Laurent De Groof
Cine-files.com (translated by Google Translate- blame it, I took Spanish)
Tom Hardy: “Band of Brothers” is the perfect role for a first start. I would never have dreamed of such an opportunity. I filmed two episodes at the end of the series. I had never worked on the screen before, I mainly trained in the theater. “Band of Brothers” has not only covered a genuine shooting film but also a big production. Big money was at stake, there were numerous extras, incredible scenery. I felt a great pressure on my shoulders and I knew I had to give the best of myself. I was a little lost but I could not afford to panic. (Laughs) I had to get back on track. It was my job. I was very lucky.
Cine-Files: What did you learn from others about this shoot?
T. Hardy: It was great working environment. I was surrounded by Spielberg, Tom Hanks. All the film actors were great. The film genre was also important. This is a classic history. I liked to address the authenticity of the story, the theme of WWII. It is important for an actor to know to be honest about the film, which gave me some confidence, a goal. I am proud to have been part of the mini-series. It was an unforgettable experience. I’m still disappointed at not being able to use my weapon on the screen. (Laughs) I always wanted to use a weapon. I was treated to a love scene but I would have preferred to shoot. (Laughs) After this movie, I played in “Black Hawk Down” and I had my revenge. I got a big gun! (Laughs) I love war movies. It may be obvious. I made three, “Band of Brothers,” “Black Hawk Down” and “Deserter.” They are honest films about the war. There is nothing heroic in excess. These are real people, human, immersed in situations where they must do their job and thus behave like a hero. I like those roles. These are not movies “Bruce Willis”. (Laughs) I prefer to deal with multifaceted characters. I could not interpret a teenager whose concerns would be limited to entering the basketball team and win the girl of his dreams.
Cine-Files: Many actors are very excited to play the role of a villain. What can you tell us your interpretation of Shinzon in Star Trek: Nemesis “?
T. Hardy: Yes, it’s great to play such a role! Shinzon is a nasty place that brings together beautifully the spirit of an immoral and somewhat whimsical aspect of Star Trek. Shinzon is an abused child. It also has the same blood as Picard. He had a miserable life, he suffered harm, physical abuse, fear has taken control of his life. It’s fun to interpret a villain who has nothing to lose, which is capable of anything. I also found it very motivating to play a villain who raises the question of why he became who he is and what drove him to do so.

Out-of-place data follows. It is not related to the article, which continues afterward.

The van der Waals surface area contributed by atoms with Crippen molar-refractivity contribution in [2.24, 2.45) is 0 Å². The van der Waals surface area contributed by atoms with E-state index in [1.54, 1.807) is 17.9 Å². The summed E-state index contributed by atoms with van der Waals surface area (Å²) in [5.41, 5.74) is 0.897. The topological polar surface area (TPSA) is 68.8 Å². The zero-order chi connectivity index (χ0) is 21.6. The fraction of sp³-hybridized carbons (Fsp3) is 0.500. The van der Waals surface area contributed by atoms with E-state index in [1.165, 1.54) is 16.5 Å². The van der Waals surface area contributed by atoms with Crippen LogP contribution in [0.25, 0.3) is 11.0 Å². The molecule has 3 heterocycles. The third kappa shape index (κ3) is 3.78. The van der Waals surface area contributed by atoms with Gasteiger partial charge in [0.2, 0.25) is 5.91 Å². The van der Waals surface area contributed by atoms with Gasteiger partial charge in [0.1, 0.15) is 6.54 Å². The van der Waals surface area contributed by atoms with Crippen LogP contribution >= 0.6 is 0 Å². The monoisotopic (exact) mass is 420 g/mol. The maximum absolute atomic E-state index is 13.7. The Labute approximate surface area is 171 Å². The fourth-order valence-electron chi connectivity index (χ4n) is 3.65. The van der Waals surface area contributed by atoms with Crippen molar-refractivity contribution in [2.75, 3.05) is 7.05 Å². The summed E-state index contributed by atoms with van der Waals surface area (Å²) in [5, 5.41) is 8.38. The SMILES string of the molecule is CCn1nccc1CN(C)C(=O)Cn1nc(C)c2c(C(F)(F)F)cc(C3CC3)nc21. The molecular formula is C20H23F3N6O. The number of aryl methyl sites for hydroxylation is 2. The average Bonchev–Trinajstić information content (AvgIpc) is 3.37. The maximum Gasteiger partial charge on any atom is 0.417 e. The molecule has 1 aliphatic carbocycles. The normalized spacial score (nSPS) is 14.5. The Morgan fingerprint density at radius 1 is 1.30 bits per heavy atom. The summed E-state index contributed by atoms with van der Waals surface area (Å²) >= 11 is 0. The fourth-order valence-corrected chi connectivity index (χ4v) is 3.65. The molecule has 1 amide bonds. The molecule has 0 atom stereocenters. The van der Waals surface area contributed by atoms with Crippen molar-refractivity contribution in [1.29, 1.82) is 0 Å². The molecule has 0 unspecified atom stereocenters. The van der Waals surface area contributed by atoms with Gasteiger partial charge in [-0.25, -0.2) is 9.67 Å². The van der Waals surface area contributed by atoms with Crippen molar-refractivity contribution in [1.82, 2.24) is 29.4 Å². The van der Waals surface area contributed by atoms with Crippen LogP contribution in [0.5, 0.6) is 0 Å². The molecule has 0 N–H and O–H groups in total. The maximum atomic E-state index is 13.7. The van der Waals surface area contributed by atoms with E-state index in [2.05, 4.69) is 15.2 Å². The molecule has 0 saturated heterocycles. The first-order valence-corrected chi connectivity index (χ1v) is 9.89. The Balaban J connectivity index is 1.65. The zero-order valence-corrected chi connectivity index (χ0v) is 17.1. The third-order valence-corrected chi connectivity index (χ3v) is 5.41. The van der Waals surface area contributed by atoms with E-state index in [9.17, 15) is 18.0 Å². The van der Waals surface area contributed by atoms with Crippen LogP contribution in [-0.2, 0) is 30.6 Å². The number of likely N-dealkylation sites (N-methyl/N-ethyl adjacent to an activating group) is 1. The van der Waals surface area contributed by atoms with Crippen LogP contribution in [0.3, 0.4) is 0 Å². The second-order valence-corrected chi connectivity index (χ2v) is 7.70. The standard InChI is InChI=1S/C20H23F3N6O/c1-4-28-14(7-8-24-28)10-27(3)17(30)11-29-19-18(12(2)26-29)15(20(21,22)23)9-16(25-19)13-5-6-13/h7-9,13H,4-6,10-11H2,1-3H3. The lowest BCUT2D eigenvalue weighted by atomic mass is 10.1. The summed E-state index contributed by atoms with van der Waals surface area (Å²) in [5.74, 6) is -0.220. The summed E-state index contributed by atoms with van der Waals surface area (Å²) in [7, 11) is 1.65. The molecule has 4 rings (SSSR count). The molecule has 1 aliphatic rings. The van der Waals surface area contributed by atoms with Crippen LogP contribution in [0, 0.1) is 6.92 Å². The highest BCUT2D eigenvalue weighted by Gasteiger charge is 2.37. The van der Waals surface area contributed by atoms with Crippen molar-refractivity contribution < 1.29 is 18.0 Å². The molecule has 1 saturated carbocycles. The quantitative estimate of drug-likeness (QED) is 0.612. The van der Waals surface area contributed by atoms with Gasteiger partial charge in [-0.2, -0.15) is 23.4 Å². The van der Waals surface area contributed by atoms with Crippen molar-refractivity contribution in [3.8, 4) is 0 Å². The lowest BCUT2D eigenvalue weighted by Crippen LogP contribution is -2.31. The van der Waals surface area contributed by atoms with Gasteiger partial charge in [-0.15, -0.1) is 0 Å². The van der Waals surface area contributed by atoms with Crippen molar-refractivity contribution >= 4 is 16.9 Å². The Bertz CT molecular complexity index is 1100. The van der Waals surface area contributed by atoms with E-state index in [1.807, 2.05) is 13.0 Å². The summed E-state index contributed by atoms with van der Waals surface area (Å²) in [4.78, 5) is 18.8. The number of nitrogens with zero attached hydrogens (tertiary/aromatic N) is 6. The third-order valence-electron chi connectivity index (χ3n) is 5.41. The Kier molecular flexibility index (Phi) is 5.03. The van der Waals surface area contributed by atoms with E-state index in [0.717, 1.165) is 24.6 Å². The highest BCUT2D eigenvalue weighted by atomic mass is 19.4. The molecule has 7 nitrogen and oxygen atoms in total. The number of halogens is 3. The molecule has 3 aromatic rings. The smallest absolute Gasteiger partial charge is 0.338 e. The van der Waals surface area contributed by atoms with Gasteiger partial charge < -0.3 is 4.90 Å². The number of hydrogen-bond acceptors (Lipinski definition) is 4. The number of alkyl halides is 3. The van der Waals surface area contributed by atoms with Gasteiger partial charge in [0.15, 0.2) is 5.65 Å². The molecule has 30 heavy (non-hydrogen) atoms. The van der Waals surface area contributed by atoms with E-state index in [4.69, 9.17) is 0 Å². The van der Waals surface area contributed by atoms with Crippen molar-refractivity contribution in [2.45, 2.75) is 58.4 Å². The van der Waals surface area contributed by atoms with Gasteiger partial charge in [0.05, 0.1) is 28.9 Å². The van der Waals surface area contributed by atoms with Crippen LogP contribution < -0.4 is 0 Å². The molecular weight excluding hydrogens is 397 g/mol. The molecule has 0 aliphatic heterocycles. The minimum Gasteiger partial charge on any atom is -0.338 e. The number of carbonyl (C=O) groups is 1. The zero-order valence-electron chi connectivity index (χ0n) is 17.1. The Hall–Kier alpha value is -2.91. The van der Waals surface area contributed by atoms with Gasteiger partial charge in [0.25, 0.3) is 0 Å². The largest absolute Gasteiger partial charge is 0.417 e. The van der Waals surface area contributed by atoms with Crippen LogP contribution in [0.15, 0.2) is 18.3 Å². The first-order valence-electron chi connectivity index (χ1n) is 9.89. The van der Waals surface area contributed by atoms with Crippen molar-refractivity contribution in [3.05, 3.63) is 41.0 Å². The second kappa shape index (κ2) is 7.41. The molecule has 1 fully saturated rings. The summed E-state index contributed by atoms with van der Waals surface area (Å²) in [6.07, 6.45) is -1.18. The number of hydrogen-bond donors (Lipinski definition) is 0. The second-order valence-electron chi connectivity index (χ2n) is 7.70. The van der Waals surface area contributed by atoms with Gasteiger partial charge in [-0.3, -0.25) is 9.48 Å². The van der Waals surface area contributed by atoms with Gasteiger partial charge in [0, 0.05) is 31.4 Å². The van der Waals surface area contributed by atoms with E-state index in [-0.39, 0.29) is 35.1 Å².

Cine-Files: What was your biggest challenge on the film wearing the costume or makeup Shinzon?
T. Hardy: Both! (Laughs) I did some beautiful falls during filming! (Laughs) When I was wearing my lenses, I was completely blind. It was a little like having glasses of milk on the eyes. I hurt Patrick (ed: Stewart) in the chest with my knife because I saw nothing. I hardly saw anything of the last sets of the film. In a sense, it was rewarding to play my character seeing nothing. I was trapped in my head as I arrived and easier to ignore the camera, etc.. It helped me develop Shinzon, to return to his skin.
Cine-Files: Do you think “Nemesis” will be the final film in the series “Star Trek”?
T. Hardy: I do not know. This may be the last film for “The Next Generation” but there are still Deep Space Nine, Voyager and Enterprise. I do not think that Star Trek will stop anytime soon. The fans in the thousands. They need to be fed their daily dose. It’s a zoo. Animals need to eat. I do not think I will be part of a new film unless they need a young Picard. This may be the end of “The Next Generation” but not Star Trek. Who knows? That’s life! The series was remarkable in its time.